by Katherine Harms (c) 2009
Every runner knows that in a race, there is only one winner. There is a lot of competition. Runners who train very hard and do their best in the race will, nonetheless, lose, because only one can win. Many runners compete for years and win only a few races. They persist in preparing and running. They don’t give up.
Every writer faces the same kind of challenge. Years of experience teach editors to be extremely selective when reading the manuscripts that cross their desks. They know that the risk of a failure is less with established writers whose customers are already waiting eagerly for more books. A good editor will give an unknown writer only a few pages to stand out from the rest of the crowd. Like runners in a footrace, many more writers lose than win in any editor’s slush pile.
Rejection is quite painful. I had an unrealistic introduction to the world of publishing, because my first submission, a magazine article, was purchased two days after I submitted it. I thought I was going to set records. I was wrong. I immediately sent out more articles, and I immediately started learning about rejection. I have submitted book manuscripts, and I have submitted magazine articles. I have been rejected over and over. I have even been ignored. When I submit my article or book manuscript, I feel a lot like the mother of Moses who set her baby adrift in the Nile in a basket. I know there are crocodiles out there.
There are several kinds of rejection. I have received some rejections that include kind comments about my writing. I treasure those, and I go back to them when I get the ones that suggest a two-year-old could write better than I do. Most editors simply respond, “Unfortunately, it does not fit with our publishing goals.” Some never respond at all.
I try to remember that editors have good days and bad days. My manuscript is part of a pile that never stops growing. They dare not buy a poor manuscript, and they dare not miss a good one. I wouldn’t change jobs with an acquisitions editor for any amount of money. I can handle rejection of my manuscript with more grace than I could ever handle the consequences of buying a manuscript that bombed in the bookstore.
I am learning to make peace with rejection, just as a runner who loses a race makes peace with the loss. Whether it is an article or a book manuscript, I am finally learning that there is a difference between the creative experience of writing and the business of getting published. I love the creative part. I tolerate the business part. I thank God for the gift of writing. Writing is the way I think, the way I learn, and the way I grow in understanding. When I begin writing on any subject, the process is like a deep conversation. As I write and rewrite in the attempt to speak clearly, I discover that I must do more research, or I need to learn a new word, or maybe I just need a new viewpoint on the subject. When I have finished a piece, I am a different person than when I started. This is a reward that nobody can take away from me. Editors can refuse to print my work, but they can never steal the personal growth and the excitement about life that is the result of my writing. At first, I thought that a writer with no readers was a failure. Now I understand that my calling is to write. That is my work, and that is my blessing.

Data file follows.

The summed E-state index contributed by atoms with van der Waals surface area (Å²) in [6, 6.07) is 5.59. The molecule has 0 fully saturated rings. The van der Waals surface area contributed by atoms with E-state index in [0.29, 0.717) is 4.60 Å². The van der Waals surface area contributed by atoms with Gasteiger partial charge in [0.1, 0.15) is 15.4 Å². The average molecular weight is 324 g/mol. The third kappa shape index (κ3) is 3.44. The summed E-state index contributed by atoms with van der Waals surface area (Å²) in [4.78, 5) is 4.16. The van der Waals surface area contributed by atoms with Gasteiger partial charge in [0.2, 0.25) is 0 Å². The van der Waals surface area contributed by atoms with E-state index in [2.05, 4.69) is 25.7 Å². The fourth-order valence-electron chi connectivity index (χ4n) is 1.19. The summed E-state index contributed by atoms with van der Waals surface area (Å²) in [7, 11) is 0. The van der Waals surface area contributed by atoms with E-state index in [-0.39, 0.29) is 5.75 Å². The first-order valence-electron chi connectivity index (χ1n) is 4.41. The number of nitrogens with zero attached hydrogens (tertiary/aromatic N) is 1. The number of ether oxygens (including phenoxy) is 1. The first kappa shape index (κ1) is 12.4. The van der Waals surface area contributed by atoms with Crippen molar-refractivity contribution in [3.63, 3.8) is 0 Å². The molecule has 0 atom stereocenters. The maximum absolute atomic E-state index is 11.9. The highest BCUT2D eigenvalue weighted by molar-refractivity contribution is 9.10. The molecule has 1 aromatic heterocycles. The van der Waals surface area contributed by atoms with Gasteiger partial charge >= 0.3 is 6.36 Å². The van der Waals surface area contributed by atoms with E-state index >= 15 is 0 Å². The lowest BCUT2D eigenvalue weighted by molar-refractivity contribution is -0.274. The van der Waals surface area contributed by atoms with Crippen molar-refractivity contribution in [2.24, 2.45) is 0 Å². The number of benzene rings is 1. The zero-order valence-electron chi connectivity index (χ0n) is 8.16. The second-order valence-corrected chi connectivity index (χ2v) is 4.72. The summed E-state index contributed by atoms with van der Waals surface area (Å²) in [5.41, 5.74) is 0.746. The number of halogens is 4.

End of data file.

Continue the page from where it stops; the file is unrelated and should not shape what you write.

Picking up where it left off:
The business side is a burden I bear. Rejection is part of that burden. The publishers who reject my work may or may not tell me anything about their reasons, but underlying every rejection is a determination that for some reason, my work will not contribute to their bottom line. There are a lot of reasons that might put my work in the rejected pile.
My article may have arrived the week after the annual issue on my subject. My timing is bad. If they publish a calendar of topics, I should use that information and time my submissions accordingly.
My article may have been among two dozen on the same subject. The “winning” article may have offered a fresh perspective, or the writer may have organized the material in a more reader-friendly form. Maybe after reading the first dozen, the editor concluded there was nothing to be gained by reading more.
My article may not have been my best work. If I added a paragraph at the last minute and hurriedly hit “send,” I may have missed a spelling or grammar error that convinces the editor I should not be taken seriously.
Or maybe my article simply did not grab and hold the editor’s attention.
The first time I was told that my submission did not meet the editor’s “goals” I was pretty sure that she needed new goals. After all, this piece was phenomenal. I had edited out clichés and checked my spelling. I rewrote it twice to eliminate unnecessary adverbs. I checked my facts. My logic was coherent. My grammar was correct, and my diction was precise. In my professional judgment it was a good article on a timely subject.
My dear writer friend Signe says that when she receives a rejection, she picks up her manuscript and says, “I appear to have mailed this manuscript to the wrong address. Now where exactly is the editor who loves this piece?” She finds another market, and she submits the piece again. I decided that this strategy was better than eating spaghetti until I fell into a stupor.
I have sold some articles. I am still looking for the address of the editor who loves my wonderful first novel. Rejection is just business. I refuse to take refusal personally.